There is a definite mountain represented by this relative molehill. While my experiment didn’t escalate, the same can’t be said for the score of female gamers that choose to proclaim their gender while playing online. A recent article featured on one of gaming’s most widely read blogs, Kotaku, has espoused the difficulties that accompany playing openly as a woman. In it, writer Arianna Reiche discusses how the mere act of speaking through a microphone — something male gamers take for granted — can quickly turn trash talking into a crash course on contemporary misogyny.
This phenomenon is also evidenced with the runaway hit Fat, Ugly or Slutty — a website that collects submissions of the worst sexist messages sent to female players and posts them for all to marvel at. Here we see just how bad things can get, where blind name-calling moves into the realm of consciously considered insults that wilfully tread on subjects as deeply inappropriate as rape and the supposed righteousness of gender inequality.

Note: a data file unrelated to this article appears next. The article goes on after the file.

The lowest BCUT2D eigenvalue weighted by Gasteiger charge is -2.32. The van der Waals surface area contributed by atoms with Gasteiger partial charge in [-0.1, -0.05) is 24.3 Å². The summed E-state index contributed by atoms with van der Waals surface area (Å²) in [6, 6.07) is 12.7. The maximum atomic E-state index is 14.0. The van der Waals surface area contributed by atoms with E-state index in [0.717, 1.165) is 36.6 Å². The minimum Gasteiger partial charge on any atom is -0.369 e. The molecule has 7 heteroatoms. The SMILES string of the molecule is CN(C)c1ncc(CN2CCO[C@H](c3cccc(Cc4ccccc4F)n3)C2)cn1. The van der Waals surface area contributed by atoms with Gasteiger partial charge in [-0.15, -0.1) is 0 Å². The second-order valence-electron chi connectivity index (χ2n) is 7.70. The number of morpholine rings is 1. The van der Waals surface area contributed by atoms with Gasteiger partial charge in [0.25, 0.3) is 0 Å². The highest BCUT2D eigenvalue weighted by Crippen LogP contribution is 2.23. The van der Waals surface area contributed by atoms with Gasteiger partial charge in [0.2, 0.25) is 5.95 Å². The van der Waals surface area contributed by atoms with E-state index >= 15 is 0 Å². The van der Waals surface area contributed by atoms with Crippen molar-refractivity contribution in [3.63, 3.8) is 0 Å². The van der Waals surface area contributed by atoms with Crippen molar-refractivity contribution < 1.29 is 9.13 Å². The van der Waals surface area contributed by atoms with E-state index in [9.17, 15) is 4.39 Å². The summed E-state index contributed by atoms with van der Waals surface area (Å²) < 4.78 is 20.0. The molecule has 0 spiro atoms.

All of this begs the question — why would someone who would never dream of exposing their hate-fuelled viewpoints in public choose to do so over the web, where the biggest possible audience is always waiting? The simple answer is found in the Internet’s most empowering but troubling trademark: anonymity.